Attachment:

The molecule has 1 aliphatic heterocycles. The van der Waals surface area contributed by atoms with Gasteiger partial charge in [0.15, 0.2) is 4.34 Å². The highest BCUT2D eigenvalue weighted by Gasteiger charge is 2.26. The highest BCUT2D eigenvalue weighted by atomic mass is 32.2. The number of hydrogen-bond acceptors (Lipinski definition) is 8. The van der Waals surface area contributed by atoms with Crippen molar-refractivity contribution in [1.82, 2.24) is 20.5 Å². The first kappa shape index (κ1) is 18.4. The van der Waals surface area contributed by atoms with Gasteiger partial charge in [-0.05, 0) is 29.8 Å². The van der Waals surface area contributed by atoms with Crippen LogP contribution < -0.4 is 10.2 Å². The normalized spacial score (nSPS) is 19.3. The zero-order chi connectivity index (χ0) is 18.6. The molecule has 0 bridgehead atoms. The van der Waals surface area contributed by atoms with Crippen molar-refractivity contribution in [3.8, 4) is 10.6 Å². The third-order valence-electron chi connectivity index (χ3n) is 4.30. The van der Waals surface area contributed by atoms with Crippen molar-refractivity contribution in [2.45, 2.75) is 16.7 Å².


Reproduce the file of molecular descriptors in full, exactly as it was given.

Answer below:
The molecule has 1 aliphatic heterocycles. The van der Waals surface area contributed by atoms with Gasteiger partial charge in [0.15, 0.2) is 4.34 Å². The highest BCUT2D eigenvalue weighted by Gasteiger charge is 2.26. The highest BCUT2D eigenvalue weighted by atomic mass is 32.2. The number of hydrogen-bond acceptors (Lipinski definition) is 8. The van der Waals surface area contributed by atoms with Crippen molar-refractivity contribution in [1.82, 2.24) is 20.5 Å². The first kappa shape index (κ1) is 18.4. The van der Waals surface area contributed by atoms with Gasteiger partial charge in [-0.05, 0) is 29.8 Å². The van der Waals surface area contributed by atoms with Crippen LogP contribution < -0.4 is 10.2 Å². The normalized spacial score (nSPS) is 19.3. The zero-order chi connectivity index (χ0) is 18.6. The molecule has 0 bridgehead atoms. The van der Waals surface area contributed by atoms with Crippen molar-refractivity contribution in [3.8, 4) is 10.6 Å². The third-order valence-electron chi connectivity index (χ3n) is 4.30. The van der Waals surface area contributed by atoms with Crippen molar-refractivity contribution in [2.45, 2.75) is 16.7 Å².